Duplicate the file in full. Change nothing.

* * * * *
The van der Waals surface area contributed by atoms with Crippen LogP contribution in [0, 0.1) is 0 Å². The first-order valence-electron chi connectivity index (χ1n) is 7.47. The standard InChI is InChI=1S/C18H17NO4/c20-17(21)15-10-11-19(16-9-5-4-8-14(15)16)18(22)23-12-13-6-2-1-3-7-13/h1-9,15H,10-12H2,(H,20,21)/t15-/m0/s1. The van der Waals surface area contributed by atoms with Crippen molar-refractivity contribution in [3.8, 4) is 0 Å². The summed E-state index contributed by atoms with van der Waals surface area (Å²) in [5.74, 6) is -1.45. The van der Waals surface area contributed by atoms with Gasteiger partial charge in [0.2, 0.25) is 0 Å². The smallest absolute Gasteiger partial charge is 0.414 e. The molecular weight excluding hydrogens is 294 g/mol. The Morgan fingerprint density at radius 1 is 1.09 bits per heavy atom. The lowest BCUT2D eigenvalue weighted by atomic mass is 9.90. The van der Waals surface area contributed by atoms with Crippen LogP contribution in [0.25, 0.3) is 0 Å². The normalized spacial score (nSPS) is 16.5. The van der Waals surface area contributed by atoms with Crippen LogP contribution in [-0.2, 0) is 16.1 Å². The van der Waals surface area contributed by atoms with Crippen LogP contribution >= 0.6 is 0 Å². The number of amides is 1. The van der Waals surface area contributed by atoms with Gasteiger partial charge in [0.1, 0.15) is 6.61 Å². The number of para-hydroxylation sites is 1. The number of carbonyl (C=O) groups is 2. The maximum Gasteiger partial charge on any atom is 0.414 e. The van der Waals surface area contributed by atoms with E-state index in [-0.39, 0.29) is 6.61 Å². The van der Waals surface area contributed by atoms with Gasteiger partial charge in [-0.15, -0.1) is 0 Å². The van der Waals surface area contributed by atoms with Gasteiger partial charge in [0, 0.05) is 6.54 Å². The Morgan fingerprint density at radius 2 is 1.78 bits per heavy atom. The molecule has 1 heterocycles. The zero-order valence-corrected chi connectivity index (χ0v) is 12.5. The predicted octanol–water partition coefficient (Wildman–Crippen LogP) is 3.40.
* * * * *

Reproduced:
The van der Waals surface area contributed by atoms with Crippen LogP contribution in [0, 0.1) is 0 Å². The first-order valence-electron chi connectivity index (χ1n) is 7.47. The standard InChI is InChI=1S/C18H17NO4/c20-17(21)15-10-11-19(16-9-5-4-8-14(15)16)18(22)23-12-13-6-2-1-3-7-13/h1-9,15H,10-12H2,(H,20,21)/t15-/m0/s1. The van der Waals surface area contributed by atoms with Crippen molar-refractivity contribution in [3.8, 4) is 0 Å². The summed E-state index contributed by atoms with van der Waals surface area (Å²) in [5.74, 6) is -1.45. The van der Waals surface area contributed by atoms with Gasteiger partial charge in [0.2, 0.25) is 0 Å². The smallest absolute Gasteiger partial charge is 0.414 e. The molecular weight excluding hydrogens is 294 g/mol. The Morgan fingerprint density at radius 1 is 1.09 bits per heavy atom. The lowest BCUT2D eigenvalue weighted by atomic mass is 9.90. The van der Waals surface area contributed by atoms with Crippen LogP contribution in [0.25, 0.3) is 0 Å². The normalized spacial score (nSPS) is 16.5. The van der Waals surface area contributed by atoms with Crippen LogP contribution in [-0.2, 0) is 16.1 Å². The van der Waals surface area contributed by atoms with Crippen LogP contribution >= 0.6 is 0 Å². The number of amides is 1. The van der Waals surface area contributed by atoms with Gasteiger partial charge in [0.1, 0.15) is 6.61 Å². The number of para-hydroxylation sites is 1. The number of carbonyl (C=O) groups is 2. The maximum Gasteiger partial charge on any atom is 0.414 e. The van der Waals surface area contributed by atoms with E-state index in [-0.39, 0.29) is 6.61 Å². The van der Waals surface area contributed by atoms with Gasteiger partial charge in [-0.15, -0.1) is 0 Å². The van der Waals surface area contributed by atoms with Gasteiger partial charge in [0, 0.05) is 6.54 Å². The Morgan fingerprint density at radius 2 is 1.78 bits per heavy atom. The molecule has 1 heterocycles. The zero-order valence-corrected chi connectivity index (χ0v) is 12.5. The predicted octanol–water partition coefficient (Wildman–Crippen LogP) is 3.40.